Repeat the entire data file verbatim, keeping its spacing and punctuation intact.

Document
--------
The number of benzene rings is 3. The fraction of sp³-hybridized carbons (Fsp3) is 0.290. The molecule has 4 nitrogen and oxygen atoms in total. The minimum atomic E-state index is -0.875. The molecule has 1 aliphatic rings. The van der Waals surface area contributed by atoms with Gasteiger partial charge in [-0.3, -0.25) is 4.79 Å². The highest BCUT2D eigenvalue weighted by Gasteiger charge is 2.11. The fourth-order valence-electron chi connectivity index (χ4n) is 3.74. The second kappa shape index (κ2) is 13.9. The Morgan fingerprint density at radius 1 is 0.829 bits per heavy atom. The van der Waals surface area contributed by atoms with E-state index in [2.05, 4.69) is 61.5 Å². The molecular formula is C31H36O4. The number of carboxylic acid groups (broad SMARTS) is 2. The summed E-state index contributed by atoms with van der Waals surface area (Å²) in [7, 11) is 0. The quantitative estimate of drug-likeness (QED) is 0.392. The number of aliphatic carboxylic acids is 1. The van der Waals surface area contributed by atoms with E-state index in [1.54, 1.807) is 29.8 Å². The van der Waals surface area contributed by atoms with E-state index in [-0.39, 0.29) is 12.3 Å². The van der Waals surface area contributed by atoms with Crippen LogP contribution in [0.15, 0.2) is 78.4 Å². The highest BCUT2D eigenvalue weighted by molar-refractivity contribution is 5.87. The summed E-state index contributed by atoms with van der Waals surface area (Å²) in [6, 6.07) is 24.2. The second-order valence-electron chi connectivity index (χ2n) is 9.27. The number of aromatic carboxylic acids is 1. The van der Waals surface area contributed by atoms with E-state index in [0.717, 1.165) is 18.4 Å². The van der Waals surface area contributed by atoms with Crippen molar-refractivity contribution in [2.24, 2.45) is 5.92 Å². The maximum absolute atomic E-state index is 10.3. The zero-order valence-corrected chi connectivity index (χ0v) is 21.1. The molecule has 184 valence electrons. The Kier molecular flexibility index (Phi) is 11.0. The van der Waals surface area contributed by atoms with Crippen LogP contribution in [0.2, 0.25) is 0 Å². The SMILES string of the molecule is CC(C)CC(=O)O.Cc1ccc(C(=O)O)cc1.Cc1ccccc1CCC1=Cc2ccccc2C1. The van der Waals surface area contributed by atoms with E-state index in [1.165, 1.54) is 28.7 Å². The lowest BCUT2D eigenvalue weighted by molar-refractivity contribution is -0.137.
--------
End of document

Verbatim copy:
The number of benzene rings is 3. The fraction of sp³-hybridized carbons (Fsp3) is 0.290. The molecule has 4 nitrogen and oxygen atoms in total. The minimum atomic E-state index is -0.875. The molecule has 1 aliphatic rings. The van der Waals surface area contributed by atoms with Gasteiger partial charge in [-0.3, -0.25) is 4.79 Å². The highest BCUT2D eigenvalue weighted by Gasteiger charge is 2.11. The fourth-order valence-electron chi connectivity index (χ4n) is 3.74. The second kappa shape index (κ2) is 13.9. The Morgan fingerprint density at radius 1 is 0.829 bits per heavy atom. The van der Waals surface area contributed by atoms with E-state index in [2.05, 4.69) is 61.5 Å². The molecular formula is C31H36O4. The number of carboxylic acid groups (broad SMARTS) is 2. The summed E-state index contributed by atoms with van der Waals surface area (Å²) in [7, 11) is 0. The quantitative estimate of drug-likeness (QED) is 0.392. The number of aliphatic carboxylic acids is 1. The van der Waals surface area contributed by atoms with E-state index in [1.54, 1.807) is 29.8 Å². The van der Waals surface area contributed by atoms with E-state index in [-0.39, 0.29) is 12.3 Å². The van der Waals surface area contributed by atoms with Crippen LogP contribution in [0.15, 0.2) is 78.4 Å². The highest BCUT2D eigenvalue weighted by molar-refractivity contribution is 5.87. The summed E-state index contributed by atoms with van der Waals surface area (Å²) in [6, 6.07) is 24.2. The second-order valence-electron chi connectivity index (χ2n) is 9.27. The number of aromatic carboxylic acids is 1. The van der Waals surface area contributed by atoms with E-state index in [0.717, 1.165) is 18.4 Å². The van der Waals surface area contributed by atoms with Crippen molar-refractivity contribution in [2.24, 2.45) is 5.92 Å². The maximum absolute atomic E-state index is 10.3. The zero-order valence-corrected chi connectivity index (χ0v) is 21.1. The molecule has 184 valence electrons. The Kier molecular flexibility index (Phi) is 11.0. The van der Waals surface area contributed by atoms with Crippen LogP contribution in [0.2, 0.25) is 0 Å². The SMILES string of the molecule is CC(C)CC(=O)O.Cc1ccc(C(=O)O)cc1.Cc1ccccc1CCC1=Cc2ccccc2C1. The van der Waals surface area contributed by atoms with E-state index in [1.165, 1.54) is 28.7 Å². The lowest BCUT2D eigenvalue weighted by molar-refractivity contribution is -0.137.